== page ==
I come from the age of vacuum operated windshield wipers, balloon-tire bicycles, and TV Repairmen.
Our family had one TV. I'm afraid my memory is faulty, but I remember the set was so small it had a handle on top so it could be carried from one room to another... (12-inch?).
It had vacuum tubes.
You'd turn the thing on and initially there'd be a tiny dot appear on the center of the screen. Then when the tubes warmed up, which took about 30 seconds, the black and white(!) picture would appear.
The integral speaker was probably five inches or so in diameter.
We knew nothing different. We thought it was great.
I LOVED "The Steve Allen Show"!
Vacuum tubes wore out.
Local hardware and drug stores had machines that could test 'em, and had replacement tubes for sale.
When the set failed you'd remove all the tubes and carry them in a brown paper sack for testing.
If the tubes all tested "normal" your heart sank 'cause there was one recourse-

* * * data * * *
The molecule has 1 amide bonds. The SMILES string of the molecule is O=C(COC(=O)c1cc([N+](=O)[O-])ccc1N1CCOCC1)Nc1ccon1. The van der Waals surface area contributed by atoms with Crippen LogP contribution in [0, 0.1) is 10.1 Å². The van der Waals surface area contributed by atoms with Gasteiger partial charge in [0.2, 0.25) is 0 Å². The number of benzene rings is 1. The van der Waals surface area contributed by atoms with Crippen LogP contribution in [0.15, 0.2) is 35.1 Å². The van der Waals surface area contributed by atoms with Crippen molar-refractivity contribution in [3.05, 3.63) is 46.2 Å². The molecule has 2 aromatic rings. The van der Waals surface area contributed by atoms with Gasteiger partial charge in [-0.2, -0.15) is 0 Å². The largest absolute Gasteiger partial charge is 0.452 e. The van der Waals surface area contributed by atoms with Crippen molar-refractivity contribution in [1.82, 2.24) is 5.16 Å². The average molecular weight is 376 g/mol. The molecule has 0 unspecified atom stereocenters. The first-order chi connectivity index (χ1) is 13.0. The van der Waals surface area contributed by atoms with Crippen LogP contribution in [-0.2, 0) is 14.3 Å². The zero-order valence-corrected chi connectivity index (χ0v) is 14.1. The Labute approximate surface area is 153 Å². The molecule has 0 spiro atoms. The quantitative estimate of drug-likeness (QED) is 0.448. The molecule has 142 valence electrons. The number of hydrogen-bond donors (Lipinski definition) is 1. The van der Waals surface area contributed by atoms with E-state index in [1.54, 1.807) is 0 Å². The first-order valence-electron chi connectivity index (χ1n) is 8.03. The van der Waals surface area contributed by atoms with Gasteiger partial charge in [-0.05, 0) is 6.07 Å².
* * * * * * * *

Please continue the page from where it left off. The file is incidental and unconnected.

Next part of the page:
You called the TV Repairman.
This guy was always covered up with work. It would inevitably take him DAYS to work on your set.
We knew nothing different...
Grit your teeth and tolerate the denial of stimulation.
And resort to the next-best-thing-
In my adolescence, Soap Operas were still being played during mid-day.
I can remember my babysitter listening to "Guiding Light" at Noon.
Mornings were devoted to Ruth Lyon's breakfast show broadcast out of Cincinnati.
Evenings, DJ's would spin records.
During summertime we listened to the broadcast of White Sox games out of Chicago.
With no TV, we accepted what was broadcast and were glad to have it.
It's very odd now how the memories of those "No TV" periods are some of my fondest.
I think of 'em every time I hear-